Steve Jobs calls frustrated developer after Apple rejects iPad app

Posted:
in General Discussion edited January 2014
Apple Chief Executive Steve Jobs recently made a personal phone call to an iOS developer, after his application was rejected from the App Store for using a private application programming interface.



Developer Ram Arumugam e-mailed Jobs directly on Oct. 26 after he learned his application, "Economy for iPad," was rejected. According to The Seattle Times, two hours later he received a phone call direct from Jobs, who explained to him why his application was rejected.



Arumugam was informed that "Economy" had relied on a non-public API, which is against Apple's rules for developers. The developer explained to Jobs that he used the private code to resolve an issue with making the on-screen keyboard disappear after the user was done typing.



After his conversation with Jobs, Arumugam revised his application and removed the private API, and it was accepted into the App Store. But the developer said he was very surprised that he received a personal call from Jobs.



"The fact that he took the time to read my e-mail, think about the app and then personally call me was amazing," he wrote on his blog.



Jobs has a reputation as a hands-on CEO, and he frequently responds to e-mails sent to him by users. Those e-mails, often with characteristically brief responses, are often republished online and gain considerable attention, though the authenticity of many notes is difficult to prove.



Earlier this year, a phony e-mail exchange was offered for sale to a number of sites, including AppleInsider, before one technology publication purchased the fake conversation and published details from it. Apple's public relations department quickly responded by outright denying the exchange.
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Comments

  • Reply 1 of 53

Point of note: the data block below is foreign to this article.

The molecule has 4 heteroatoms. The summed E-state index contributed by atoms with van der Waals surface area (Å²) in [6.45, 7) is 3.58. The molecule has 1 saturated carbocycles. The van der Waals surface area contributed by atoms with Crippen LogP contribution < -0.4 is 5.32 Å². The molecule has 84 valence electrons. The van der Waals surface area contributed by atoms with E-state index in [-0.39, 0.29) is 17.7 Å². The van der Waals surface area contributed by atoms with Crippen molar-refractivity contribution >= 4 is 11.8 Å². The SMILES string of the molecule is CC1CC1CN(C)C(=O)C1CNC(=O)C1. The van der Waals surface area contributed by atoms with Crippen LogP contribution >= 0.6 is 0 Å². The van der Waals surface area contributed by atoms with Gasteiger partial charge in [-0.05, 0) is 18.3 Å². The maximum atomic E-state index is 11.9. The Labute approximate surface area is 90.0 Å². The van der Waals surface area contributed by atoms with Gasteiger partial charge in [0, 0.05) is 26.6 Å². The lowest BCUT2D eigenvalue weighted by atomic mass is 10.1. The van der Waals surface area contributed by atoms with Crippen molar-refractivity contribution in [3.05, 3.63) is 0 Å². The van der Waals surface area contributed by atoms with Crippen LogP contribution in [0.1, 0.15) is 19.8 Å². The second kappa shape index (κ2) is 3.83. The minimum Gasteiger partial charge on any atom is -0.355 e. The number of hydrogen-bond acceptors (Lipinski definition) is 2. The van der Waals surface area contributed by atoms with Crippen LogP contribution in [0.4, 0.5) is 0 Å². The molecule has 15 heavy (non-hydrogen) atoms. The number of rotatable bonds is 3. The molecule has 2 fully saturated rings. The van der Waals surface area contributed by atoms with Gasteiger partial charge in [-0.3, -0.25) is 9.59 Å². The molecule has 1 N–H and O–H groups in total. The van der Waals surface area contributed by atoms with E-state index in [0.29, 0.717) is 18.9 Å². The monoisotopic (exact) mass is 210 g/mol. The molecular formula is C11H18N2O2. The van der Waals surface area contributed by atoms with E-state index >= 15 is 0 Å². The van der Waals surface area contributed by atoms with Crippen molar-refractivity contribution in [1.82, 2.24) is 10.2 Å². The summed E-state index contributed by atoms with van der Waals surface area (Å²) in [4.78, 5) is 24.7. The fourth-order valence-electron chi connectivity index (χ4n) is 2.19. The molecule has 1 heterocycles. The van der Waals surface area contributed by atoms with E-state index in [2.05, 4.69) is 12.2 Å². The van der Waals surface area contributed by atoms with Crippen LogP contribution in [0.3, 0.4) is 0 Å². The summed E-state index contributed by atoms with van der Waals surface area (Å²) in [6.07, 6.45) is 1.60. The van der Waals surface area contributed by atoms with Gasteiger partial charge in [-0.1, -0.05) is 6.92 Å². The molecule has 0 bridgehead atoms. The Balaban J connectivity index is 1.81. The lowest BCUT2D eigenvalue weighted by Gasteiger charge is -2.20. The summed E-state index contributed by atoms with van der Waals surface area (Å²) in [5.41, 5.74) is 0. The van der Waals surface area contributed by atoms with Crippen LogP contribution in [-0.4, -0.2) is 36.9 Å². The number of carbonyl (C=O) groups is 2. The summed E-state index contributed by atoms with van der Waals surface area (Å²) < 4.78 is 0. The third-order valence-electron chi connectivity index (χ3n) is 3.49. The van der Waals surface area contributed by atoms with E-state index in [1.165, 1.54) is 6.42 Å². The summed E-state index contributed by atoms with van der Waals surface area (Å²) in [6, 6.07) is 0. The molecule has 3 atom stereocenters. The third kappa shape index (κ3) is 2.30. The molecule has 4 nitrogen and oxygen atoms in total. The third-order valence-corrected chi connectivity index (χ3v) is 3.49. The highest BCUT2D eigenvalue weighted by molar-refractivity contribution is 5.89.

Quote:
    Originally Posted by AppleInsider View Post




    "The fact that he took the time to read my e-mail, think about the app and then personally call me was amazing," he wrote on his blog.



    ]







    What a waste of his time. Shouldn't he be working on getting printing to work instead?
  • Reply 2 of 53
    Quote:
    Originally Posted by Steve-J View Post


    What a waste of his time. Shouldn't he be working on getting printing to work instead?



    No, that's what he has his peeps do for him. I actually am not sure if he is even able to code anything.



    As for the developer bitching about things, he needs to shut his mouth. He knew he used a private API and admitted to it and then wonders why he was rejected. Clown.
  • Reply 3 of 53
    Quote:
    Originally Posted by ghostface147 View Post


    No, that's what he has his peeps do for him. I actually am not sure if he is even able to code anything.






    Good point.



    Maybe he should spend his time single-handedly saving the publishing industry instead of corresponding with Clowns.



    He seems to have backburnered that whole "use iOS to save the publishing industry and the TV industry" project.
  • Reply 4 of 53
    Quote:
    Originally Posted by Steve-J View Post